You’ve found a business with a culture and potential boss you like. However, you’ve been rejected for the job you wanted. How can you prepare yourself to land a job? How can you make an impact?
Here’s what a successful job seeker, coach and employer have to say.
Gina De Miranda, compliance administrator at Austin HR LLC in Austin, Texas, says employers will operate from some “presentiments” based on your resume.
“Generally,” she says, “you can disprove those by demonstrating that you have capabilities that may not be apparent at first blush.”
This means listening to employers to find patterns in their reasons for not hiring you and, if necessary, incorporating those points in your resume.
Coach Marian Thier at Listening Impact in Boulder, Colo., favors being alert to “qualifications/experience not fitting exactly as defined on the job description, uncertainty about the ability to adapt easily to the organizational culture and seemingly different styles.”
Mark Joyner, founder and CEO of Simpleology Inc., a San Bruno, Calif., software business, says you might not have the skills small companies want, that they’re “attuned to their specific needs.” In larger organizations, he says, you can start at the bottom and move up.
How can you gauge whether an employer is open to persuasion? If, after an interview, it appears that you won’t be hired, De Miranda recommends determining whether the hirer is open to ideas.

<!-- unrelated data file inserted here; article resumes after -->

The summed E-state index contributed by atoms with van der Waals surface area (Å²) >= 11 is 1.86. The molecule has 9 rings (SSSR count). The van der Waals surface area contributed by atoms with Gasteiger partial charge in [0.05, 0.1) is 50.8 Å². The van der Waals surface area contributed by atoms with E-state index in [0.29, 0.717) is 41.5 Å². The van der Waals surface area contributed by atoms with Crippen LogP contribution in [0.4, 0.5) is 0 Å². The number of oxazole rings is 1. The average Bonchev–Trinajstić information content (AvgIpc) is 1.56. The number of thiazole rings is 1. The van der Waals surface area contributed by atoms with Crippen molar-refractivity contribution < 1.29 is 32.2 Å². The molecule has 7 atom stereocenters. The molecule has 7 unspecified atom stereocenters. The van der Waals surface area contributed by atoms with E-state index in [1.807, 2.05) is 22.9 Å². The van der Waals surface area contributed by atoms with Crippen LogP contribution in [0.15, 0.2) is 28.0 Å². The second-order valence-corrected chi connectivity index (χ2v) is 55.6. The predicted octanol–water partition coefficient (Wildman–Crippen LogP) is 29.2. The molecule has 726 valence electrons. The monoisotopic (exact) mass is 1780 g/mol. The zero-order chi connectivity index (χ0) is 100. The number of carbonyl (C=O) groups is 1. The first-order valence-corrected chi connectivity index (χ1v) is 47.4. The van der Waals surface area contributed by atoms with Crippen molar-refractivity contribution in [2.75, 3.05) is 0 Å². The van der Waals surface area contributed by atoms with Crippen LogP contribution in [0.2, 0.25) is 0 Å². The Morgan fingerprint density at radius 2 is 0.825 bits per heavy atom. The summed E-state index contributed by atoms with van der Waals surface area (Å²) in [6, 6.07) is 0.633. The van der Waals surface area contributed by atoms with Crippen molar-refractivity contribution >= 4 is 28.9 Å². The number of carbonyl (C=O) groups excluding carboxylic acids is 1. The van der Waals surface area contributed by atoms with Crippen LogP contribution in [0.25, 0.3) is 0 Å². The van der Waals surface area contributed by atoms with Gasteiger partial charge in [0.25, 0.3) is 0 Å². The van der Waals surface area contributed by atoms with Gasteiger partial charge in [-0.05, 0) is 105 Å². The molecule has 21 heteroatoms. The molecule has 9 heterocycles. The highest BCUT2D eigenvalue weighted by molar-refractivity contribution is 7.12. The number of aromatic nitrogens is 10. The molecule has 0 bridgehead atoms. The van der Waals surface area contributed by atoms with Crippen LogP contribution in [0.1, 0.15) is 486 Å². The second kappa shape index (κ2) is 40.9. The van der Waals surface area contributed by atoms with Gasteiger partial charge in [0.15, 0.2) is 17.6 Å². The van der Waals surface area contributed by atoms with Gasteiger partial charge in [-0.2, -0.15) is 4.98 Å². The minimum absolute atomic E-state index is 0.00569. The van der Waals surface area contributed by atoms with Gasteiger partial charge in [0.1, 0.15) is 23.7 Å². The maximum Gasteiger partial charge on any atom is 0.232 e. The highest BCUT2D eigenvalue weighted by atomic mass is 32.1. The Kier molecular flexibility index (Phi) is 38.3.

“Follow up with new ideas, saying, ‘I’ve noticed you do X. Have you ever thought about doing Y? I ran by your website and here are a few things,’” De Miranda says.
She landed her position by taking the initiative and giving her company ideas about reorganizing some information.
“Offering to do something for free stuns most employers,” De Miranda says.
Joyner suggests: “Demonstrate to me that you can perform, solve a problem or teach me something that will tangibly improve my business. Only the thickest employer could ignore that.”
If you haven’t yet interviewed, he recommends devising a creative demonstration that will make you stand out of the stack of applicants.
“Say that you can do X, Y, Z and know the employer needs developers who can do this.” Then start demonstrating.
WHAT NOT TO DO
When you’re rejected, you might be tempted to pitch a fit about it being unfair. But Joyner recommends you instead show you’re a good team player. Ask what the employer would want you to change that would make the difference. He suggests another way to phrase it: “If there were a possibility of my being hired by you, what would happen to make that possible?’ Say that you are coming back the next week and will be able to do that.”
De Miranda advocates presenting “an alternative solution for another need that the employer might have.” If that doesn’t work, find out what you were missing. See if you can develop that skill, experience or perspective to use in the rest of your search. Convert the “no” to a “yes.”
Dr. Mildred L. Culp of WorkWise® welcomes your questions at firstname.lastname@example.org. © 2013 Passage Media.